There have been more recent socialist and Marxist theorists who have emphasized the importance of human self-activity, among them the Trinidadian Marxist, C.L.R. James, the Americans, Grace and James Boggs, the British Marxist historian, E.P. Thompson, and the South African poet and social critic Mphutlane Wa Bofelo.

“One could say that the critique of vanguardism has stood for socialist humility as well as socialist humanism.”

All of these men and women have articulated, in various forms and formats, the importance of human agency in making history and the tendency of vanguardism to deny that human agency. The critique of vanguardism does not promote an anti-leadership or even an anti-organizational position, but has emphasized the need for wise leaders to seek reciprocity in relationship with the rank and file of organizations and social movements, to promote transparency and democratic processes in decision making, and to learn from the real struggles and initiatives of men and women. One could say that the critique of vanguardism has stood for socialist humility as much as for socialist humanism.


There is another persistent and fixed belief, among traditional socialists, that the working class is an unchanging category and is the only class that has the power to overthrow capitalism. That may have been true and meaningful in the 19th century, even the early 20th century—but it cannot hold in the complex world of the 21st century. The traditional industrial working class has diminished in size, and the nature of class (and class consciousness) is itself being transformed. Newly acknowledged forms of domination and oppression exert their forces on multiple intersectional aspects of social being—class, but also race, ethnicity, sex, gender, and religion. Today’s socialism must have meaning for, and be expressed by, those beyond the traditional industrial working class. Thus have contemporary movements for freedom taken on new dimensions, often with a more spiritual approach, with attention to the quality of relationships among people, with a healing approach to the survival of the planet, with a demand for an end to patriarchal domination and racism, and freedom of sexual choice and gender expression. This is not to say that rank and file struggles within the traditional working classes are no longer meaningful, but that they are not the only transformative force. Today industrial workers are joined by teachers, healthcare workers, domestic workers, transportation workers, hotel workers, food production workers, communication workers, professionals, intellectuals, spiritual leaders, and small business people, in cities and in rural areas, among women, immigrants, students, and LGBTQ communities—by all of us. A renewed socialism of the 21st century must have sensitivity to new kinds of consciousness which arise, sensitivity to the lives of people and how they experience their oppression, and how they strive to get beyond it—in their social movements, their language, their slang and vocabularies, their songs, their poetry, their diverse and vital cultures, and even the mistakes that they will inevitably make along the way. In short, a spiritualized socialism must be curious, must pay attention to contemporary manifestations of the creative self-activity of people. We see these creative manifestations in the incredible power of the #MeToo movement, in the Black Lives Matter movement, in the Poor Peoples’ marches, in the “March for Our Lives” movement of young people against guns and gun violence, and in the worldwide actions of youth for the survival of the planet. In this way, with new forms of resistance, spontaneous organizational groupings, openness to the imaginativeness of people in creating social alternatives to what appears as “reality,” a spiritualized socialism can flourish, beginning our collective journey to the world we all want.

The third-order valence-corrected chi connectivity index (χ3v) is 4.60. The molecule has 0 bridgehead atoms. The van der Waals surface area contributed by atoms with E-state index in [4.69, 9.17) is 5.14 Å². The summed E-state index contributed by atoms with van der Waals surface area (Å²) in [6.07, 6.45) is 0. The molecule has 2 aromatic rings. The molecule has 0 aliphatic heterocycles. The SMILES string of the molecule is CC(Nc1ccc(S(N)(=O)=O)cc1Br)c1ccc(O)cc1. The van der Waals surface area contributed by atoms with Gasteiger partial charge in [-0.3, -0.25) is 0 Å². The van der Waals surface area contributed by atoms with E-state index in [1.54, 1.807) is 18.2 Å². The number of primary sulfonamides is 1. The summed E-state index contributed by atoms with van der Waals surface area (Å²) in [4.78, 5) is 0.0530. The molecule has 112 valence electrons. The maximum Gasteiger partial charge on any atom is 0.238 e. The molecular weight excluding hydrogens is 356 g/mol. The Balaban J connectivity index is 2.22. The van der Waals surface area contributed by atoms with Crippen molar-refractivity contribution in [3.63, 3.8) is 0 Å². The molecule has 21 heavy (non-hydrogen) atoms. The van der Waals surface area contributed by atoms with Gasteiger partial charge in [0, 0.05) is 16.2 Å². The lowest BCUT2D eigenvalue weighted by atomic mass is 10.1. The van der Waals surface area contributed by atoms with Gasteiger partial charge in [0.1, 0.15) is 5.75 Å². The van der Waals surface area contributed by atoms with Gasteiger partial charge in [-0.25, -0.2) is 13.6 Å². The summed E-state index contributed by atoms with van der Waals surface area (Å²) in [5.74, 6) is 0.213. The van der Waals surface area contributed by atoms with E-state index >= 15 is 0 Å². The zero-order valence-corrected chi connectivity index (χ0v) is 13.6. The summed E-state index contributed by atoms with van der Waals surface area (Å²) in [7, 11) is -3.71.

Spiritualizing socialism requires courage and honesty in confronting our own fears about ourselves or about others, openness to new forms of resistance to oppression, and a willingness to change, as uncomfortable as it sometimes may be. The challenge of spiritualizing socialism is acknowledging that we who want to transform society must ourselves be transformed. This means we do not see ourselves as experts, or a vanguard, or as separate or detached from others who are striving for change. The challenge of spiritualizing socialism is attending to our internal realities, our psychological, emotional, existential realities, as well as to the external circumstances in which we find ourselves. Grace Lee Boggs wrote:

“To make a revolution, people must not only struggle against existing institutions. They must make a philosophical/spiritual leap and become more “human” human beings. In order to change, transform the world, they must change/transform themselves” (Grace Boggs, Living for Change, University of Minnesota Press, 1998)